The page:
Authorities. — Strauss's works were published in a collected edition in 12 vols., by E. Zeller (1876-1878), without his Christliche Dogmatik. His Ausgewählte Briefe appeared in 1895. On his life and works, see E. Zeller, David Friedrich Strauss in seinem Leben und seinen Schriften (1874); A. Hausrath, D. F. Strauss und die

Theologie seiner Zeit (2 vols., 1876-1878); F. J. Vischer, Kritische Gänge (1844), vol. i., and by the same writer, Altes und Neues (1882), vol. iii.; R. Gottschall, Literarische Charakterköpfe (1896), vol. iv.; S. Eck, D. F. Strauss (1899); K. Harraeus, D. F. Strauss, sein Leben und seine Schriften (1901); and T. Ziegler, D. F. Strauss (2 vols., 1908-1909).

STRAUSS, JOHANN (1804-1849), Austrian orchestral conductor and composer of dance-music, was born at Vienna on the 14th of March 1804. In 1819 he obtained his first engagement as a violinist in a small band then playing at the Sperl, in the Leopoldstadt, and after acting as deputy-conductor in another orchestra, he organized in 1825 a little band of fourteen performers on his own account. It was during the carnival of 1826 that Strauss inaugurated a long line of triumphs by introducing his band to the public of Vienna at the Schwan, in the Rossau suburb, where his famous Täuberl-Walzer (op. 1) at once established his reputation as the best composer of dance-music then living. Upon the strength of this success he was invited back to the Sperl, where he accepted an engagement, with an increased orchestra, for six years. Soon after this he was appointed kapellmeister to the 1st Burger regiment, and entrusted with the duty of providing the music for the court balls; while the number of his private engagements was so great that he found it necessary to enlarge his band from time to time until it consisted of more than two hundred performers. In 1833 he began a long and extended series of tours throughout northern Europe, eventually visiting England in 1838. In Paris he associated himself with Musard, whose quadrilles became not much less popular than his own waltzes; but his greatest successes were achieved in London, where he arrived in time for the coronation of Queen Victoria, and played at seventy-two public concerts, besides innumerable balls and other private entertainments. The fatigue of these long journeys seriously injured Strauss's health; but he soon resumed his duties at the Sperl; and on the 5th of May 1840 he removed with his band to the Imperial “Volksgarten,” which thenceforth became the scene of his most memorable successes, his conducting being marked by a quiet power which ensured the perfection of every minutest nuance. In 1844 Strauss began another extensive series of tours. In 1849 he revisited London, and, after his farewell concert, was escorted down the Thames by a squadron of boats, in one of which a band played tunes in his honour. This was his last public triumph. On his return to Vienna he was attacked with scarlet fever, of which he died on the 25th of September 1849.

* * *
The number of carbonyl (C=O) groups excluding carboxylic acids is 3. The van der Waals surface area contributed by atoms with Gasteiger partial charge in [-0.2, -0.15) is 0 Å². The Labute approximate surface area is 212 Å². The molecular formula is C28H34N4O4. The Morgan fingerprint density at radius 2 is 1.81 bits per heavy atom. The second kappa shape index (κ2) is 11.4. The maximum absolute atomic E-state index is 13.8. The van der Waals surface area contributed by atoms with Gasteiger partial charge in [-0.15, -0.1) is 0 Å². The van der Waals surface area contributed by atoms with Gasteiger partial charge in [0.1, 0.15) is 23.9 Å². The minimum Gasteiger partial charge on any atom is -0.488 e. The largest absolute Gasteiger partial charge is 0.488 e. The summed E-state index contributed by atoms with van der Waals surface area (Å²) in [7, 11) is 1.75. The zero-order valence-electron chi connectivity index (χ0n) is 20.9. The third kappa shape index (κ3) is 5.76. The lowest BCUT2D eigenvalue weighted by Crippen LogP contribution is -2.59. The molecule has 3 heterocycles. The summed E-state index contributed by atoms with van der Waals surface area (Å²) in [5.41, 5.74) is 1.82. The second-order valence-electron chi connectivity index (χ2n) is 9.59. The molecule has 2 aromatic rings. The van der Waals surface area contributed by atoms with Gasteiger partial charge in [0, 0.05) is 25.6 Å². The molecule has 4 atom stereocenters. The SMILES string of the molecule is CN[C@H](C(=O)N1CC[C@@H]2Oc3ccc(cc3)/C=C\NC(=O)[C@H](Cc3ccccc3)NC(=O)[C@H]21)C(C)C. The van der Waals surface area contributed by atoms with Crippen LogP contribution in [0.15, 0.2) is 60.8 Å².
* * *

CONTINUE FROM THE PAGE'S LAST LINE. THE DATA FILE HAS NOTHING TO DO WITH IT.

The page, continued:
Strauss was survived by three sons — Johann (1825-1899), Joseph (1827-1870) and Eduard (b. 1835), all of whom distinguished themselves as composers of dance-music, and assisted in recruiting the ranks and perpetuating the traditions of the still famous band.

STRAUSS, RICHARD (1864-       ), German composer, was born at Munich on the 11th of June 1864, the son of Franz Strauss, an eminent hornist. To some extent a prodigy, Strauss was something of a pianist at four, a composer at six, and at ten he was already seriously studying music under F. W. Meyer, the Munich Hofkapellmeister. Soon the result of this study began to make itself apparent. Singers sang Strauss's songs; the Walter Quartet played his Quartet in A (op. 2); Hermann Levi performed his D minor Symphony — a work that does not figure in the composer's list; and Bülow took the composer under his wing and introduced his early Serenade for wind instruments to the Meiningen public. For obvious reasons Strauss had not yet found himself. He had passed through the gymnasium and the university, and his music studies had been thorough. But all this had made of the youth merely an excellent technical musician, who in his Eight Songs (op. 10) and in his Pianoforte Quartet (op. 13) showed how strongly he was influenced by predecessors, Liszt in the one case, Mendelssohn in the other. Bülow's efforts to kindle in Strauss something of the fire of his own enthusiasm for Brahms's work ultimately proved fruitless. But to Bülow, and even more to Alexander Ritter, Strauss owed the awakening in his own mind of the interest in the modern development of music that eventually in its ripeness placed Strauss at the very top of the composers' tree of his time. In